ZACK SNYDER’S JUSTICE LEAGUE: A meta tale of redemption

First of two parts

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Austin Salameda
In pursuit of a career in medicine and the arts, Austin considers himself a non-conformist. he thinks everything returns to a baseline no matter how far things tilt from right to left. Writes sometimes, tells stories often, provokes always.

A loss, an inner turmoil, a chance at redemption.

The lyrics to Leonard Cohen’s “Hallelujah” has been oft-decrypted, but always, always, it evokes that feeling of eventually coming to a choice when losing something: be in perpetual war, or redeem one’s self. Small wonder then that this was the music playing in the first teaser for Zack Snyder’s Justice League.

But first, a brief context.

Director Zack Snyder had quit the post production of Justice League in 2016, although insiders hint that he had been fired, with his version of the filmed labeled as “unwatchable” (later developments reveal that Snyder had in fact dropped because of the death of his daughter, August).

Warner Brother’s consulted and eventually hired Avengers helmer Joss Whedon to finish the film. Whedon opted a reshoot, so that when the theatrical cut of Justice League came out, all of Snyder’s touches were gone. It was a mess, gathering mixed reviews from critics and eventually bombing at the box office, urging executives to “throw away” Zack Snyder’s future plans for the DCEU altogether (never mind the resulting film is not even his artistically).

The debacle that was the Whedon version of the Justice League somehow spurred the #ReleaseTheSnyderCut Movement, with fans turning the Snyder version into a meme.

Long story short, the resulting film, released in HBO Max, on 18 March, 2021 is arguably one of the greatest superhero films of all time.

Film was essentially riding on low expectations, given the much-maligned DCEU versions that they were too dark –literally – or a trying-hard clones of the more successful MCU flicks. Thus, many were pleasantly surprise that the Snyder Cut not is just a better film than its 2017 version but a different film altogether and an overall great film at that.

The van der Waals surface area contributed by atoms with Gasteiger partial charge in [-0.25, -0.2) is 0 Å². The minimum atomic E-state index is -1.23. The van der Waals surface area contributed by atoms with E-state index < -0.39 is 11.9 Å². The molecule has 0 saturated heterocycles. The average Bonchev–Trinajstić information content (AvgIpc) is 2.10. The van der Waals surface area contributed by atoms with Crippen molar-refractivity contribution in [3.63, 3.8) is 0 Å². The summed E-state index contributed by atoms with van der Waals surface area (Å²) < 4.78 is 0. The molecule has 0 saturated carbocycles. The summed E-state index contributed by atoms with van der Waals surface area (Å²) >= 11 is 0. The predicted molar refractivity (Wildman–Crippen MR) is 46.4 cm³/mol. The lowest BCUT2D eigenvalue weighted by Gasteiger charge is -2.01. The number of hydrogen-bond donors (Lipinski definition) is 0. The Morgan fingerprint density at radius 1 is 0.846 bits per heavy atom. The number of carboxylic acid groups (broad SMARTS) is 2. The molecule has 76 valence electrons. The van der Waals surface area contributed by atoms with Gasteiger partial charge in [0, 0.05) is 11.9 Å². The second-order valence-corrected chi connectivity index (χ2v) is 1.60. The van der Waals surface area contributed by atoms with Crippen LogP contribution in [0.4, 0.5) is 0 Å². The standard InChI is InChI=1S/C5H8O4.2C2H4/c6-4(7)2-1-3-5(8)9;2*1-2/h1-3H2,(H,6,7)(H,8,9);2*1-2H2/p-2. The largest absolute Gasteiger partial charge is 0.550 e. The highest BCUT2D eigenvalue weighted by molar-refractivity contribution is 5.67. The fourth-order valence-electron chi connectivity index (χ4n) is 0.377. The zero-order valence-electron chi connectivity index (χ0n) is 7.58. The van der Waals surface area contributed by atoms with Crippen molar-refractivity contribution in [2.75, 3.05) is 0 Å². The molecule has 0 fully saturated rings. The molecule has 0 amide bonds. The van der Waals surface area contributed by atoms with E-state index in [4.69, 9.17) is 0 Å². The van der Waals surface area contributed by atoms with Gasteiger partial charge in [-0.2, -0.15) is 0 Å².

Judging the film based on the whole drama surrounding it is inevitable. Add that to the fact that the film was released three years after the successful Aquaman solo movie and only months after the royal mess that was Wonder Woman 1984, thus the characters had time enough to simmer into the viewer’s mind’s for a bit.

Aquaman’s stoic but actually compassionate personality blends seamlessly to his character in his solo film, while Wonder Woman’s warrior like violence was a big sigh of relief for Wonder Woman fans who were disappointed by the schmaltzy WW84 film.

And of course the contrast it has with the previous theatrical cut, where the characters Cyborg and Flash are actually given a reason to be in the film to the point that it can be said that this was their “solo films.”

The difference is massive, and a lot of material that made the previous cut objectionable was corrected (cue racism ish here).

Overall Zack Snyder’s Justice League while a great movie alone, stands out better with all its underlying context and consequently also represents the triumph of everybody behind it, most especially Zack and his wife, producer Deborah Snyder.

Thematically the DCEU’s characters always involve the importance of family, of fathers and mothers and their children. Almost coincidental and in a poetic context for Zack, the movie may be seen as a celebration and as a symbol of parents, perhaps a father, coming to terms with his daughter’s death.

What we also may take from here is that, well, life is tragic.

We do not know when death will come for us or our loved ones. It may be today, or tomorrow.

It may even be in the middle of directing a supposedly global event of a film, and no one can ever truly prepare for it despite knowing its inevitability.

Some of us may already be grieving a death, a loss, and honestly, most will never heal from it. But also, life sometimes gives us second chances, or at least the ability to come to terms with the absurdity and unfairness of that truth, and in its wake, something comes out of it – like this beautiful film.

Autumn Snyder’s favorite song is Hallelujah by Leonard Cohen.

It was played in her funeral. Allison Crowe’s cover of that song plays during the end credits as a tribute to her.

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